Bra wearing or not?
The choice to wear or not to wear a bra is yours. Many women are very used to wearing bras, and feel uncomfortable in public without them. Social occasions may require you to wear one.
Bra wearing is not going to kill you (or ‘kill’ your breasts) if you follow the simple guideline of giving your breasts free time as much as you can – at home, while sleeping. And, if you wear a bra, remember to always wear a good fitting bra. It should not leave marks on your shoulders or under your breasts or feel tight.
There are many healthy alternatives for dressing bra-free (some women prefer the positive term “bra-free” rather than “braless” because they say women don’t really need to wear bras).
1. Camisoles are inexpensive, and there is a huge variety at many department stores with variety of fabrics and weights, from silk to cotton. Some have straps similar to those of a bra, with adjustable clasps, so others may assume that a bra is being worn or that there is a bra under the camisole. You can find thin and/or cropped camisoles for summer.
2. Men’s singlet undershirts, also called A-shirts, sleeveless undershirts, etc. They are inexpensive and comfortable.
3. Vests, similar to those of a man’s 3-piece suit, over a blouse at work to hide breast outline or movement.
4. Shirts with pockets over both breasts; extra fabric layer conceals.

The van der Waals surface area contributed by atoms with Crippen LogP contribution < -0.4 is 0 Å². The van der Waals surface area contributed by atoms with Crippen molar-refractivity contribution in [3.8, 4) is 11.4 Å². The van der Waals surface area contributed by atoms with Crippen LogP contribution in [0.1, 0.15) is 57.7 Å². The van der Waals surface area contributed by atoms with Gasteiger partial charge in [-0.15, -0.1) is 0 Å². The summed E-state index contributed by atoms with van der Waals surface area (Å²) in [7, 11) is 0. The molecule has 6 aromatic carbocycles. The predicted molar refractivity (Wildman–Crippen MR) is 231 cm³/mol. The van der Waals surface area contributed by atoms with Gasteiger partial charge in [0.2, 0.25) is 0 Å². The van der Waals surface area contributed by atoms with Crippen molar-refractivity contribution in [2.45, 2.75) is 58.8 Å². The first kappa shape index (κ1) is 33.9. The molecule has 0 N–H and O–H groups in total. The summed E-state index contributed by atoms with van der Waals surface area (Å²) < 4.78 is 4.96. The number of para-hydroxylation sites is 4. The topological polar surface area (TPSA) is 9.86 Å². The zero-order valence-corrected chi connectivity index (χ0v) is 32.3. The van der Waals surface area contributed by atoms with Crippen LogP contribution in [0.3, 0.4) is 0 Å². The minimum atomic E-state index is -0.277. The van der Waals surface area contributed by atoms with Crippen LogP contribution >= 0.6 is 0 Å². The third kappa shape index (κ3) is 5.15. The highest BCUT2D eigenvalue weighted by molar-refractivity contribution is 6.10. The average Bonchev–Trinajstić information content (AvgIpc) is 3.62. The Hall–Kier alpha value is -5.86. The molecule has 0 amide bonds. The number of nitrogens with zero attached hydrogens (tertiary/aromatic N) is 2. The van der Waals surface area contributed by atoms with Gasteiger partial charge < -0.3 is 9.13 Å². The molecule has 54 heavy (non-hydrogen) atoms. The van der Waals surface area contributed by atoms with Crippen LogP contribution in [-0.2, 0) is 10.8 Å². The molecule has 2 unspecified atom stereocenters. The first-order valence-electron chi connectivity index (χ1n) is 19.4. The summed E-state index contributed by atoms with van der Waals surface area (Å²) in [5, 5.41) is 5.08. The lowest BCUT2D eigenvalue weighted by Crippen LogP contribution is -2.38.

5. New alternatives include tops with two layers in front and one in back.
6. Loosely fitted tops.
7. Bra tops are supportive and shaping due to a careful cut and stretch cotton/lycra.
8. Leotards work as a bra alternative. The leotard usually has lining like a bust panel which is where the “bra” help comes in.
9. Or simply wear no undergarment depending on weather, confidence, self image, and nature of overgarment.
10. NuBra is just two adhesive cups that you place on your breasts. They keep the nipple from showing through clothing, if that is a concern.
11. Breast Rest is a comfort and support system – or a bra alternative – that allows the breast freedom and light support. Sleep with your chest supported without confining and compressing breasts.
12. While technically a bra, ZeeBraz is an interesting new kind of bra – developed to allow a woman the freedom to breathe and move and to allow the breasts to be supported in their natural position without being constricted.
13. We got a comment that a bandeau bra is really comfortable without any straps to dig into the shoulders. It is a bra, yes, but might work well for some women as an alternative to regular bras.
(information from 007b.com – //www.007b.com/why_wear_bras.php)
Disclaimer: It is strongly recommended to consult your doctor for professional advice. Above mentioned information and recommendations are just general and should be adapted to each person according to personal health indicators and status.